Now we could spend all day talking about these two sons and their various faults and shortcomings, but who is the subject of Jesus’s story? The father.
Why is Jesus telling this story? It seems to me that he wants his listeners to understand what the father’s love is like. He wants them to see the great joy that the father has in his children, even when they don’t deserve it or don’t know how to share it.
Who is Jesus talking to? Looks like a mixed crowd to me. There are some tax collectors and sinners who for one reason or another have felt compelled to listen to Jesus; who are drawn to him for various reasons. Then there are the Pharisees, the religious and faithful, who are a little resentful that Jesus is giving so much attention to these folks that haven’t been living right and haven’t paid their dues. I think Jesus is talking to both of them.
He wants to tell them a story about a father with two sons. They are sons which he truly loves; they are not his hired-hands or his slaves. His love for them is not based on their good decisions or on their hours spent in the fields. His love isn’t something they deserve, it is just something that is. The father’s great desire is to be with his children, and for them to share in his joy and love, not just with him, but also with each other. The father wants his children to love each other the way that he loves them.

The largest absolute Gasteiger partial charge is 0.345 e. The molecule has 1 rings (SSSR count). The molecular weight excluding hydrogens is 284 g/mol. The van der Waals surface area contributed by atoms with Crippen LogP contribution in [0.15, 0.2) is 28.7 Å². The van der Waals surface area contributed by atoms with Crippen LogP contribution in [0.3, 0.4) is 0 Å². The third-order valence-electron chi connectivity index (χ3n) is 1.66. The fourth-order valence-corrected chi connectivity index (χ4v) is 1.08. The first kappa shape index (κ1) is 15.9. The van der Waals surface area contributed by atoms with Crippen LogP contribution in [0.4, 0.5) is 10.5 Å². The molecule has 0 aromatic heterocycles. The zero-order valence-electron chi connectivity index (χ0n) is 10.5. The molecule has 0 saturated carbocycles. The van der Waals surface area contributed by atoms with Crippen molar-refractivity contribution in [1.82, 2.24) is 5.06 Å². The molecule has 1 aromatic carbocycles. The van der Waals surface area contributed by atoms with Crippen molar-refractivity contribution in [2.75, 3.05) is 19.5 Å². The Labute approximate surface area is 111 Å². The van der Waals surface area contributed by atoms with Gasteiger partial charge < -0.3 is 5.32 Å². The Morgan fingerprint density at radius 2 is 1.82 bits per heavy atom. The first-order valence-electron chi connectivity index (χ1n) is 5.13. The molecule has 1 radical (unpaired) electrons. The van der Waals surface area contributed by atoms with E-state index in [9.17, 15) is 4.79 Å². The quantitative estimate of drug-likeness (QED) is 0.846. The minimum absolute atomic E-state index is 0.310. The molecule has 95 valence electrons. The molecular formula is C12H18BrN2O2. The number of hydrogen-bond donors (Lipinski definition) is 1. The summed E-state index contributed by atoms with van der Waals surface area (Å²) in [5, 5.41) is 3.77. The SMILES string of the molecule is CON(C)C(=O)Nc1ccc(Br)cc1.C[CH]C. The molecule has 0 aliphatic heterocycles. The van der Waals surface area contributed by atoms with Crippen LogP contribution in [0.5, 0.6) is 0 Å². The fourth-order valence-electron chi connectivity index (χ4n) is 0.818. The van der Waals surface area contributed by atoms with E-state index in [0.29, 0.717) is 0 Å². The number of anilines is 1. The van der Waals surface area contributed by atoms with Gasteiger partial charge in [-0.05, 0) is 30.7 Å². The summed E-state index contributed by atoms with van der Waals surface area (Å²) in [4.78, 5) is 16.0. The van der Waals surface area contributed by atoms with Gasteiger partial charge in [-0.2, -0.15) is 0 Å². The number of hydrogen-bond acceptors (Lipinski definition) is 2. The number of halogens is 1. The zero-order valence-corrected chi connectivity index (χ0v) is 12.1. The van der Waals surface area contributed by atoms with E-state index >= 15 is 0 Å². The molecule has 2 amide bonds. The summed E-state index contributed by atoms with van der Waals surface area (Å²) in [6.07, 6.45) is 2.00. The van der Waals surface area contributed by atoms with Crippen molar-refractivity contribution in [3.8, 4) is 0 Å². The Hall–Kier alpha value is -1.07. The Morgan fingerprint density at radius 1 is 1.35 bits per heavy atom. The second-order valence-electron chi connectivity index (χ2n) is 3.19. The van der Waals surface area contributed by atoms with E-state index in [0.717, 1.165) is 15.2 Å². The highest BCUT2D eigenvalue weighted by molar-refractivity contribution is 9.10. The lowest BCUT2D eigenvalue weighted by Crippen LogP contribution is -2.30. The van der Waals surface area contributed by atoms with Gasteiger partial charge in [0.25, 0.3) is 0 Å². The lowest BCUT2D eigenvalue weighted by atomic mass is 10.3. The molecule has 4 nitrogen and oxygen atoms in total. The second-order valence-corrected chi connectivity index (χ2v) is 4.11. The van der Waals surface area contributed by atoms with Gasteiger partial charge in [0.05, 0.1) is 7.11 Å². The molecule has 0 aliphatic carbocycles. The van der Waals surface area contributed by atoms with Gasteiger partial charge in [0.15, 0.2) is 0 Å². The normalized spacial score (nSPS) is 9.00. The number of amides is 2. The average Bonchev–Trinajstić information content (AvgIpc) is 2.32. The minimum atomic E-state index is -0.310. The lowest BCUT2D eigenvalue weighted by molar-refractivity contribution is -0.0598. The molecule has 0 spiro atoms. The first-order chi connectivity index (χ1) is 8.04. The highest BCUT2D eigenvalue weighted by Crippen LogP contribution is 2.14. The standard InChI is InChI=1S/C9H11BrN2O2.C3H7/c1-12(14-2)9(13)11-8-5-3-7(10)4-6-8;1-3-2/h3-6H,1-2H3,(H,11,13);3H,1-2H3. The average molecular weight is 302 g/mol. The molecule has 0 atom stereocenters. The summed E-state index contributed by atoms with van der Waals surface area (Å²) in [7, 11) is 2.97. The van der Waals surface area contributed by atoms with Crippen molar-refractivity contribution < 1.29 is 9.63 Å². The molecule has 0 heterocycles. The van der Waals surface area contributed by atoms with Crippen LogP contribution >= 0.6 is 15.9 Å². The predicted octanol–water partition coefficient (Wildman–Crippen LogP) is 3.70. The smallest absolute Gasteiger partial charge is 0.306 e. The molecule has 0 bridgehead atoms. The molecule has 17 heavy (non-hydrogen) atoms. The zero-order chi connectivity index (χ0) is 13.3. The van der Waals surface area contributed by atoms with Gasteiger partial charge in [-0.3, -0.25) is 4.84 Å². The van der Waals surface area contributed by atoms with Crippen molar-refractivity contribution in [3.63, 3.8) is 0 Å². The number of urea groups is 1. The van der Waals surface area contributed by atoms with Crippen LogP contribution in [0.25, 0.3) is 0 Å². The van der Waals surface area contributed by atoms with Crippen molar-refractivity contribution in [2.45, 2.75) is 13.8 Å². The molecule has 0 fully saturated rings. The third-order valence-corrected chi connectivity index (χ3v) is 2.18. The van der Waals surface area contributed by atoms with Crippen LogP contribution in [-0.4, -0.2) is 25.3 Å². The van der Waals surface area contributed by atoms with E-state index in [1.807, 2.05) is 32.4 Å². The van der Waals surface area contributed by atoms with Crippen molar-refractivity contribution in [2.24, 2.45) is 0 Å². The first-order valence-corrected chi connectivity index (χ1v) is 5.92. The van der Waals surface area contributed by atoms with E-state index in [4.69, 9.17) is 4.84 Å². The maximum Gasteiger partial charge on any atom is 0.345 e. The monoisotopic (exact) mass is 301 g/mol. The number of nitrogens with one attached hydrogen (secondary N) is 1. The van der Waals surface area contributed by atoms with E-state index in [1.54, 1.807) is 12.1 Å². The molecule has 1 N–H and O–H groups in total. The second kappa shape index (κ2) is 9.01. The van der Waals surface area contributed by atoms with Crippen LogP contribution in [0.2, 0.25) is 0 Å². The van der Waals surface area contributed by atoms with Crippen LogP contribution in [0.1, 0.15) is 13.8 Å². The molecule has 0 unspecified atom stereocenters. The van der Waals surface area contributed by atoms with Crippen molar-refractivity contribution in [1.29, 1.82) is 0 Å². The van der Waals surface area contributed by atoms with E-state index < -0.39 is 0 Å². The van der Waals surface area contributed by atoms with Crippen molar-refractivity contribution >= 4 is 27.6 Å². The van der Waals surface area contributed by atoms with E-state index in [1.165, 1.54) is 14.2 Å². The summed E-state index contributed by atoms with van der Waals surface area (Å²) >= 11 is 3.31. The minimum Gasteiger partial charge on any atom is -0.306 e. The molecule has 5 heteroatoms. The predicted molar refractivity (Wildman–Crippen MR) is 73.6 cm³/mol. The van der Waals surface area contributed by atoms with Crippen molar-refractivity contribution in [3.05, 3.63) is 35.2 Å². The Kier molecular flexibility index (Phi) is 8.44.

It’s an important story that Jesus tells here and we need to pay close attention to the subject of this tale, because when Jesus teaches us to pray beginning with “Our Father” it might help us to know exactly the kind of father he is talking about.